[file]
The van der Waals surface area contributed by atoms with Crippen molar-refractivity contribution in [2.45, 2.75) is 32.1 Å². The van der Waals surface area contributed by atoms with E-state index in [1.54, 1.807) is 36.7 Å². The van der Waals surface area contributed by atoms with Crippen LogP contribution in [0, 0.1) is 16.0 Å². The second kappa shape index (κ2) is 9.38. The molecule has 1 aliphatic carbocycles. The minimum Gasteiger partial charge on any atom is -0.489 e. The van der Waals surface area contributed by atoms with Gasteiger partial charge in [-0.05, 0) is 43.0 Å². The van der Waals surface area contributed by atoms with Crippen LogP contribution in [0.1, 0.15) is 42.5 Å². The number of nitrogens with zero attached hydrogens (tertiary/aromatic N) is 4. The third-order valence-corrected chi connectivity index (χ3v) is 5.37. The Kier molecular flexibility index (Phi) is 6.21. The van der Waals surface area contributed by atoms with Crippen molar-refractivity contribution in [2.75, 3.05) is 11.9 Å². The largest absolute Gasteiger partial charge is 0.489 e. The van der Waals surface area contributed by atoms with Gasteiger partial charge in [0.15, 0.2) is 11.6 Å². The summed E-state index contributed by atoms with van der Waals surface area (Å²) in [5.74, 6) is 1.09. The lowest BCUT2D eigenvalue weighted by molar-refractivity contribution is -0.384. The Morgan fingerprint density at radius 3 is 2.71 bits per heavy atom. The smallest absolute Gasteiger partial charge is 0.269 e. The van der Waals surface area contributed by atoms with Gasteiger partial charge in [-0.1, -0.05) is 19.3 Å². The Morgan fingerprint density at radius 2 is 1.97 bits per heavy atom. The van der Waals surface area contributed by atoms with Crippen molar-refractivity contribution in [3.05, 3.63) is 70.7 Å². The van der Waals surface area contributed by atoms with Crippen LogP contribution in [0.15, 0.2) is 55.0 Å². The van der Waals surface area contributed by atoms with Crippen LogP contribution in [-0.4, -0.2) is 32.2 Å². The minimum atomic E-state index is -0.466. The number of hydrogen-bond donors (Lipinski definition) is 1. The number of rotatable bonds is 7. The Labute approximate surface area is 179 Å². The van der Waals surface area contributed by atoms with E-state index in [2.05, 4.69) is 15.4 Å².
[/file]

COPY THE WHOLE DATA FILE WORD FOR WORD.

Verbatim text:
The van der Waals surface area contributed by atoms with Crippen molar-refractivity contribution in [2.45, 2.75) is 32.1 Å². The van der Waals surface area contributed by atoms with E-state index in [1.54, 1.807) is 36.7 Å². The van der Waals surface area contributed by atoms with Crippen LogP contribution in [0, 0.1) is 16.0 Å². The second kappa shape index (κ2) is 9.38. The molecule has 1 aliphatic carbocycles. The minimum Gasteiger partial charge on any atom is -0.489 e. The van der Waals surface area contributed by atoms with Gasteiger partial charge in [-0.05, 0) is 43.0 Å². The van der Waals surface area contributed by atoms with Crippen LogP contribution in [0.1, 0.15) is 42.5 Å². The number of nitrogens with zero attached hydrogens (tertiary/aromatic N) is 4. The third-order valence-corrected chi connectivity index (χ3v) is 5.37. The Kier molecular flexibility index (Phi) is 6.21. The van der Waals surface area contributed by atoms with Crippen molar-refractivity contribution in [2.75, 3.05) is 11.9 Å². The largest absolute Gasteiger partial charge is 0.489 e. The van der Waals surface area contributed by atoms with Gasteiger partial charge in [0.15, 0.2) is 11.6 Å². The summed E-state index contributed by atoms with van der Waals surface area (Å²) in [5.74, 6) is 1.09. The lowest BCUT2D eigenvalue weighted by molar-refractivity contribution is -0.384. The Morgan fingerprint density at radius 3 is 2.71 bits per heavy atom. The smallest absolute Gasteiger partial charge is 0.269 e. The van der Waals surface area contributed by atoms with Gasteiger partial charge in [-0.1, -0.05) is 19.3 Å². The Morgan fingerprint density at radius 2 is 1.97 bits per heavy atom. The van der Waals surface area contributed by atoms with Crippen molar-refractivity contribution in [3.05, 3.63) is 70.7 Å². The van der Waals surface area contributed by atoms with Crippen LogP contribution in [0.15, 0.2) is 55.0 Å². The van der Waals surface area contributed by atoms with Crippen LogP contribution in [-0.4, -0.2) is 32.2 Å². The minimum atomic E-state index is -0.466. The number of hydrogen-bond donors (Lipinski definition) is 1. The number of rotatable bonds is 7. The Labute approximate surface area is 179 Å². The van der Waals surface area contributed by atoms with E-state index in [2.05, 4.69) is 15.4 Å².